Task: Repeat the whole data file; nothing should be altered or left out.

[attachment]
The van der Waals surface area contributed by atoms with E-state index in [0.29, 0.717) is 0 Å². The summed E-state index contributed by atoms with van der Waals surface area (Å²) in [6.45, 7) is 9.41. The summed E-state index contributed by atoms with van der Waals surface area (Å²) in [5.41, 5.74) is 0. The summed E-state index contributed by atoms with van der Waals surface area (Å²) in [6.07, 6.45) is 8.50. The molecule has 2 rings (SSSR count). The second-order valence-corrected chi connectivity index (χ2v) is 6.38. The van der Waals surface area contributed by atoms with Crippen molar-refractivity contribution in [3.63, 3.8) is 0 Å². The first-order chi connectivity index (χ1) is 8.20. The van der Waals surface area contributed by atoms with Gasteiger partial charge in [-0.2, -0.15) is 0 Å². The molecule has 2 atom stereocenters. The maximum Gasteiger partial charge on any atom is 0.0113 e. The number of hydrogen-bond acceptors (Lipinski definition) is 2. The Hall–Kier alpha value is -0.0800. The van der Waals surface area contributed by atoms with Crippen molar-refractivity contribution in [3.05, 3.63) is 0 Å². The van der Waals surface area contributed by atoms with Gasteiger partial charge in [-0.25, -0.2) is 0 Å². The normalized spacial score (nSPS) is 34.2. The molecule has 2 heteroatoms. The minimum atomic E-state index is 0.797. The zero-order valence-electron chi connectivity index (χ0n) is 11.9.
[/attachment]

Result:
The van der Waals surface area contributed by atoms with E-state index in [0.29, 0.717) is 0 Å². The summed E-state index contributed by atoms with van der Waals surface area (Å²) in [6.45, 7) is 9.41. The summed E-state index contributed by atoms with van der Waals surface area (Å²) in [5.41, 5.74) is 0. The summed E-state index contributed by atoms with van der Waals surface area (Å²) in [6.07, 6.45) is 8.50. The molecule has 2 rings (SSSR count). The second-order valence-corrected chi connectivity index (χ2v) is 6.38. The van der Waals surface area contributed by atoms with Crippen molar-refractivity contribution in [3.63, 3.8) is 0 Å². The first-order chi connectivity index (χ1) is 8.20. The van der Waals surface area contributed by atoms with Gasteiger partial charge in [-0.2, -0.15) is 0 Å². The molecule has 2 atom stereocenters. The maximum Gasteiger partial charge on any atom is 0.0113 e. The number of hydrogen-bond acceptors (Lipinski definition) is 2. The Hall–Kier alpha value is -0.0800. The van der Waals surface area contributed by atoms with Crippen molar-refractivity contribution in [3.05, 3.63) is 0 Å². The van der Waals surface area contributed by atoms with Gasteiger partial charge in [-0.25, -0.2) is 0 Å². The normalized spacial score (nSPS) is 34.2. The molecule has 2 heteroatoms. The minimum atomic E-state index is 0.797. The zero-order valence-electron chi connectivity index (χ0n) is 11.9.